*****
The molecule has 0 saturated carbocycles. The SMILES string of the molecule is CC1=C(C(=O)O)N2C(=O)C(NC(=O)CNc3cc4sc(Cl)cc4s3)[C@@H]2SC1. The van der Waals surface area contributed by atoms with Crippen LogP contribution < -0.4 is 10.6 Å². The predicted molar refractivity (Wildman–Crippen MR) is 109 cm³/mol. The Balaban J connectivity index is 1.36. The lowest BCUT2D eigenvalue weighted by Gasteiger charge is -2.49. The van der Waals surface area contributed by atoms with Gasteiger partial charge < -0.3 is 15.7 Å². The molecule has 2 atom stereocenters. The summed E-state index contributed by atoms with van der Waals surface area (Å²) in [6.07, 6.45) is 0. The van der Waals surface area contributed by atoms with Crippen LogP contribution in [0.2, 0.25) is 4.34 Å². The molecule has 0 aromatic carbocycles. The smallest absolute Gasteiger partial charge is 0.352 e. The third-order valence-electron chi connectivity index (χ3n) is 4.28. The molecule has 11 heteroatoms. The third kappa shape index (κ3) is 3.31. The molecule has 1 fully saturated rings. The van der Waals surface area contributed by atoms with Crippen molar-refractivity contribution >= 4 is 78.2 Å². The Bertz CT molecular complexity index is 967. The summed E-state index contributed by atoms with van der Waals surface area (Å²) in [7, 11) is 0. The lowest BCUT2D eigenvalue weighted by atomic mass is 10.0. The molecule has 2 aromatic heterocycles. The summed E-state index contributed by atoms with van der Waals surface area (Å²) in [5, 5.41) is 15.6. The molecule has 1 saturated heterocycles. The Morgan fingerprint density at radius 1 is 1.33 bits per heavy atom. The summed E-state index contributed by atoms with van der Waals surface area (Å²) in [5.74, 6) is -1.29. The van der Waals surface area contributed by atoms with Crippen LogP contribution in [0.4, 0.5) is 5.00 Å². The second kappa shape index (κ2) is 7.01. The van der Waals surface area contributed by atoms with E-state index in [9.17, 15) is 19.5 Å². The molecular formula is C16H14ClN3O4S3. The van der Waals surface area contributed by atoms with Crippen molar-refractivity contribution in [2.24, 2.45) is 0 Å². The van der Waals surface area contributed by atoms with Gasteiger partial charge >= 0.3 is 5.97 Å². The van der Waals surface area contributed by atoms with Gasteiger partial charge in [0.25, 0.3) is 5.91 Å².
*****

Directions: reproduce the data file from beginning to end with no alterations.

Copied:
The molecule has 0 saturated carbocycles. The SMILES string of the molecule is CC1=C(C(=O)O)N2C(=O)C(NC(=O)CNc3cc4sc(Cl)cc4s3)[C@@H]2SC1. The van der Waals surface area contributed by atoms with Crippen LogP contribution < -0.4 is 10.6 Å². The predicted molar refractivity (Wildman–Crippen MR) is 109 cm³/mol. The Balaban J connectivity index is 1.36. The lowest BCUT2D eigenvalue weighted by Gasteiger charge is -2.49. The van der Waals surface area contributed by atoms with Gasteiger partial charge < -0.3 is 15.7 Å². The molecule has 2 atom stereocenters. The summed E-state index contributed by atoms with van der Waals surface area (Å²) in [6.07, 6.45) is 0. The van der Waals surface area contributed by atoms with Crippen LogP contribution in [0.2, 0.25) is 4.34 Å². The molecule has 0 aromatic carbocycles. The smallest absolute Gasteiger partial charge is 0.352 e. The third-order valence-electron chi connectivity index (χ3n) is 4.28. The molecule has 11 heteroatoms. The third kappa shape index (κ3) is 3.31. The molecule has 1 fully saturated rings. The van der Waals surface area contributed by atoms with Crippen molar-refractivity contribution >= 4 is 78.2 Å². The Bertz CT molecular complexity index is 967. The summed E-state index contributed by atoms with van der Waals surface area (Å²) in [7, 11) is 0. The lowest BCUT2D eigenvalue weighted by atomic mass is 10.0. The molecule has 2 aromatic heterocycles. The summed E-state index contributed by atoms with van der Waals surface area (Å²) in [5, 5.41) is 15.6. The molecule has 1 saturated heterocycles. The Morgan fingerprint density at radius 1 is 1.33 bits per heavy atom. The summed E-state index contributed by atoms with van der Waals surface area (Å²) in [5.74, 6) is -1.29. The van der Waals surface area contributed by atoms with Crippen LogP contribution in [0.4, 0.5) is 5.00 Å². The second kappa shape index (κ2) is 7.01. The van der Waals surface area contributed by atoms with E-state index in [9.17, 15) is 19.5 Å². The molecular formula is C16H14ClN3O4S3. The van der Waals surface area contributed by atoms with Crippen molar-refractivity contribution in [2.24, 2.45) is 0 Å². The van der Waals surface area contributed by atoms with Gasteiger partial charge >= 0.3 is 5.97 Å². The van der Waals surface area contributed by atoms with Gasteiger partial charge in [0.25, 0.3) is 5.91 Å².